We're Doomed: The Dad's Army Story, BBC2 - TV review: Ageing oddballs and gin cocktails made a great sitcom recipe

Jimmy Perry ended up paired with his agent's husband, the sitcom producer David Croft, and what followed was in many ways a chaste rom-com

Simon Usborne@susborne
Wednesday 23 December 2015 09:52
comments
Role play: Julian Sands as John Le Mesurier – Sergeant Wilson in the show
Role play: Julian Sands as John Le Mesurier – Sergeant Wilson in the show

Dad's Army gets the Hollywood treatment with a fairly loose-sounding adaptation of the TV classic. Catherine Zeta-Jones will play a journalist sent to report on Walmington-on-Sea's hapless Home Guard before it discovers a German spy in its ageing midst. If it all sounds a bit “Johnny English: Don't panic!” note that the films share a director.

I'll reserve full judgement but the film makes this a good time to relive the original – or at least its origins. We're Doomed! The Dad's Army Story was more “Batmainwaring Begins”, and ended as the first episode started in 1968. But not before considerable off-camera drama, gently warmed with the same style of comedy that would sustain 80 (highly repeatable) episodes.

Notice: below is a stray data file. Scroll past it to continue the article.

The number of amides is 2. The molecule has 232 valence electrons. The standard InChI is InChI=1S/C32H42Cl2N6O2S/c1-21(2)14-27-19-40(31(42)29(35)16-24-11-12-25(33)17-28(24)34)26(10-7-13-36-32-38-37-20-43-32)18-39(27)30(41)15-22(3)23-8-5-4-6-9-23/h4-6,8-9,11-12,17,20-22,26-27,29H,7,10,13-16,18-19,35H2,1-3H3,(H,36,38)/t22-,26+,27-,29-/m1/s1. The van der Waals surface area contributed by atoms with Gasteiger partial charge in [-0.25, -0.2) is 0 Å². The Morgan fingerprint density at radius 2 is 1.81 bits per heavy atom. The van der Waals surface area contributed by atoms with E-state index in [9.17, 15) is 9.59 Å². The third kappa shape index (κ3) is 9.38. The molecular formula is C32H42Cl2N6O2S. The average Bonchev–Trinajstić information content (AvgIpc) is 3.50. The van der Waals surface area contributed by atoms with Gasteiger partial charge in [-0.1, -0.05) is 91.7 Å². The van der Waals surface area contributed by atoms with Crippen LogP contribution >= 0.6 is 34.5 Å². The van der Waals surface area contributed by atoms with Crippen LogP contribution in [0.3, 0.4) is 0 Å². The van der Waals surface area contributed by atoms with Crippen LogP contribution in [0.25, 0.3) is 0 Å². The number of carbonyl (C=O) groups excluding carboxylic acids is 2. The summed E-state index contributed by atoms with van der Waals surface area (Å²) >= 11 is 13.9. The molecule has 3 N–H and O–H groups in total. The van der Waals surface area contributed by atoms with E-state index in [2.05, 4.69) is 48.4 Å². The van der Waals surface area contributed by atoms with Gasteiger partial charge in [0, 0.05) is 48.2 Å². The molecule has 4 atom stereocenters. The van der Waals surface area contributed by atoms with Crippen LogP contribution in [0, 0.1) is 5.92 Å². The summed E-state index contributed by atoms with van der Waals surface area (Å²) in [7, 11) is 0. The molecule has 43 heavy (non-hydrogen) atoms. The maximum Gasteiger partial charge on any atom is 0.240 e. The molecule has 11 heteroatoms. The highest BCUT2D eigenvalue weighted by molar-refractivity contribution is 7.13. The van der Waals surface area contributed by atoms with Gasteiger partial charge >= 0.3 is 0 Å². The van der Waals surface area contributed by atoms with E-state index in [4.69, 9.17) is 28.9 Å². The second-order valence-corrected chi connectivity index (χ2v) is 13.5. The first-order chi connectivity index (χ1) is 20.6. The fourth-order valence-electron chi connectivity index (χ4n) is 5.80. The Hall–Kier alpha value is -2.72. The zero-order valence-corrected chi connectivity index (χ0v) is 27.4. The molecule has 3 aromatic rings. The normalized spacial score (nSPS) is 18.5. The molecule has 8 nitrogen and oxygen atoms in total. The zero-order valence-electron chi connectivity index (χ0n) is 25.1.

The story began along the linoleum corridors of the BBC, where Jimmy Perry was desperate to make his idea work, not least because it was a naked, and ultimately doomed, attempt to revive his flagging acting career (“I never wanted to be a writer!”). He ended up paired with his agent's husband, the sitcom producer David Croft, and what followed was in many ways a chaste rom-com. We saw the men – neither of whom had seen themselves as writers – scribbling furiously in the sunlit sitting-room of Croft's house, their talent and fear of failure plating their pages with comedy gold.

Creating a happy company of ageing oddballs with more ego and baggage than Brangelina's private jet would be key, and much rested on the constipated, curmudgeonly Arthur Lowe as Captain Mainwaring (John Sessions set a high bar for Toby Jones, who takes the role in the film).

Later scenes, when the men bonded over Lowe's gin amazons in their location hotel, half themselves and half the characters they were becoming, were almost as joyful as Dad's Army itself.

Join our new commenting forum

Join thought-provoking conversations, follow other Independent readers and see their replies

View comments